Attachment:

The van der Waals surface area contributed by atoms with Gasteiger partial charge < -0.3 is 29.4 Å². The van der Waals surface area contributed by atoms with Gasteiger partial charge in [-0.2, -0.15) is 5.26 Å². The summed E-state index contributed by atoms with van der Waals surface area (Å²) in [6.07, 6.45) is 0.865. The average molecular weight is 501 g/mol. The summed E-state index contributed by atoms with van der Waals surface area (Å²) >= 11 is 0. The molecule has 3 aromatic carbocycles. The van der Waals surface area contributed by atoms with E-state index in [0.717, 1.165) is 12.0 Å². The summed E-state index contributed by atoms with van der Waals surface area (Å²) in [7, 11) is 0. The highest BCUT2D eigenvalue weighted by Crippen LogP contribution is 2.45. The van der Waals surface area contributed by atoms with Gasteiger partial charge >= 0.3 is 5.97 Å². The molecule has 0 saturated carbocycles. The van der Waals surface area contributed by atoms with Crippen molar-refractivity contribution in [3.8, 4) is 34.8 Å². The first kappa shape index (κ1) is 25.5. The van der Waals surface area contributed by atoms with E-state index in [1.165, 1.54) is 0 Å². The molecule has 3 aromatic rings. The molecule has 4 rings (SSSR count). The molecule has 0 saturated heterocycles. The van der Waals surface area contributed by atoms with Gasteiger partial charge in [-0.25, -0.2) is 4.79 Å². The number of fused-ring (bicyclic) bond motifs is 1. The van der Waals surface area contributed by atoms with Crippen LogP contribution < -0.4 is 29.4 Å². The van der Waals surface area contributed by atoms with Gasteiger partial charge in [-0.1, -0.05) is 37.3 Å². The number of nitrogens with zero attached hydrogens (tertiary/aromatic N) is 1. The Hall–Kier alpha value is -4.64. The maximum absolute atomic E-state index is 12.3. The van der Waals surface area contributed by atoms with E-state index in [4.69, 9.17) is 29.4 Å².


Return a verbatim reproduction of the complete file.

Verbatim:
The van der Waals surface area contributed by atoms with Gasteiger partial charge < -0.3 is 29.4 Å². The van der Waals surface area contributed by atoms with Gasteiger partial charge in [-0.2, -0.15) is 5.26 Å². The summed E-state index contributed by atoms with van der Waals surface area (Å²) in [6.07, 6.45) is 0.865. The average molecular weight is 501 g/mol. The summed E-state index contributed by atoms with van der Waals surface area (Å²) >= 11 is 0. The molecule has 3 aromatic carbocycles. The van der Waals surface area contributed by atoms with E-state index in [0.717, 1.165) is 12.0 Å². The summed E-state index contributed by atoms with van der Waals surface area (Å²) in [7, 11) is 0. The highest BCUT2D eigenvalue weighted by Crippen LogP contribution is 2.45. The van der Waals surface area contributed by atoms with Gasteiger partial charge >= 0.3 is 5.97 Å². The molecule has 0 saturated carbocycles. The van der Waals surface area contributed by atoms with Crippen molar-refractivity contribution in [3.8, 4) is 34.8 Å². The first kappa shape index (κ1) is 25.5. The van der Waals surface area contributed by atoms with E-state index in [1.165, 1.54) is 0 Å². The molecule has 3 aromatic rings. The molecule has 4 rings (SSSR count). The molecule has 0 saturated heterocycles. The van der Waals surface area contributed by atoms with Gasteiger partial charge in [-0.25, -0.2) is 4.79 Å². The number of fused-ring (bicyclic) bond motifs is 1. The van der Waals surface area contributed by atoms with Crippen LogP contribution < -0.4 is 29.4 Å². The van der Waals surface area contributed by atoms with Gasteiger partial charge in [-0.1, -0.05) is 37.3 Å². The number of nitrogens with zero attached hydrogens (tertiary/aromatic N) is 1. The Hall–Kier alpha value is -4.64. The maximum absolute atomic E-state index is 12.3. The van der Waals surface area contributed by atoms with E-state index in [4.69, 9.17) is 29.4 Å².